Thursday, 29 May 2014
Help to Buy Scheme
The Telegraph has just published figures relating to the Help to Buy Scheme. The numbers show that over 7,000 houses have been bought under the government guarantee scheme. Against a background of rising house prices, critics of the scheme claim it is contributing to rising house prices, and could be counterproductive.
Under the present Help to Buy Scheme the government will help people get a mortgage. Buyers have to pay a 5% deposit. The treasury will lend 15% of the value of the new build home. They retain the 15% share in the property. The loan scheme applies to homes up to the value of £600,000.
In fairness to the government scheme, 80% of the people who have received money under the system have been first-time buyers rather than those already on the property ladder.
The coverage of the scheme has been patchy in terms of geography. 13% of the completions were in Scotland, 5% in London, 14% in North West, 8% in the West Midlands, 9% in the East Midlands, 4% in the North East, 9% in the East, 8% in the South West and 14% in the South East. For the full list see http://www.bbc.co.uk/news/business-27608313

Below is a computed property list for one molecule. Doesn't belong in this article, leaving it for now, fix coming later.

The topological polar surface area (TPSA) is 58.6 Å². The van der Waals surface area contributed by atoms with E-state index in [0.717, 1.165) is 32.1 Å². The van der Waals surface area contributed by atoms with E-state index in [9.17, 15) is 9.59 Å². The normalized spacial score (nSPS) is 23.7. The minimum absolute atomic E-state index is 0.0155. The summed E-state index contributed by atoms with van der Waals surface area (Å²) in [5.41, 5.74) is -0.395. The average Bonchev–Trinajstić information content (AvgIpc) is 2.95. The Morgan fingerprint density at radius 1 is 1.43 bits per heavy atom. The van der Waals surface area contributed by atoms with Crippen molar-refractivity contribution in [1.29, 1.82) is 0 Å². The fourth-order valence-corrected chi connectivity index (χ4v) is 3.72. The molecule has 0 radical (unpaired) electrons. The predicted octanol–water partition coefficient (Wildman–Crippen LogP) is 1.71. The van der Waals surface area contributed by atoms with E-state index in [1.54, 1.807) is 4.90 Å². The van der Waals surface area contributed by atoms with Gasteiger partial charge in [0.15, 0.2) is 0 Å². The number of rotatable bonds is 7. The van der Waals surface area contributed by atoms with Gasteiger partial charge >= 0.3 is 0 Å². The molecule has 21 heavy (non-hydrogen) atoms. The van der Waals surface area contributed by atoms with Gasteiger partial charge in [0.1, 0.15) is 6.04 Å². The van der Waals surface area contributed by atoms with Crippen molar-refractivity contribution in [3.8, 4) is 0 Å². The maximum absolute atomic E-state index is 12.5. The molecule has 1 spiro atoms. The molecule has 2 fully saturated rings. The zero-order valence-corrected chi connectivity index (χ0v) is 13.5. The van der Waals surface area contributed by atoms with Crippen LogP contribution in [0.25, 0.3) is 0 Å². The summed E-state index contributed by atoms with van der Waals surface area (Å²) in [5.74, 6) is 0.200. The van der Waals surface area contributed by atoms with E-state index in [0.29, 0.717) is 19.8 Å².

The housing shortage is most critical in London especially for lower-income families, and yet only 5% of homes were bought in London. It is interesting to note that the £600,000 limit seems prohibitively small for the capital, and also too much for certain other parts of the country.
The idea was to help lower income families buy homes- those who otherwise would not be able to afford a home – yet the high threshold encourages middle income families to get favourable terms.
Others have argued that the government money is being country-productive as it is driving up house prices. Martin Beck, senior adviser to the EY ITEM club, claims the scheme has ‘little direct role’ in the monthly raises in house values.
The fear of a housing bubble has put pressure on the government to stop the subsidies for mortgages. There are vocal calls for sanity to prevail in lending. The traditional formula of 3 times an annual salary has a strong appeal to common sense. It would appear that house prices are far more than most Brits can afford.
Finally lenders are responding by increasing the scrutiny of their due diligence – going down to minutiae of spending on leisure activities, phone bills etc. It is expected that people should live frugally if they are to be trusted with a debt of over half a million pounds.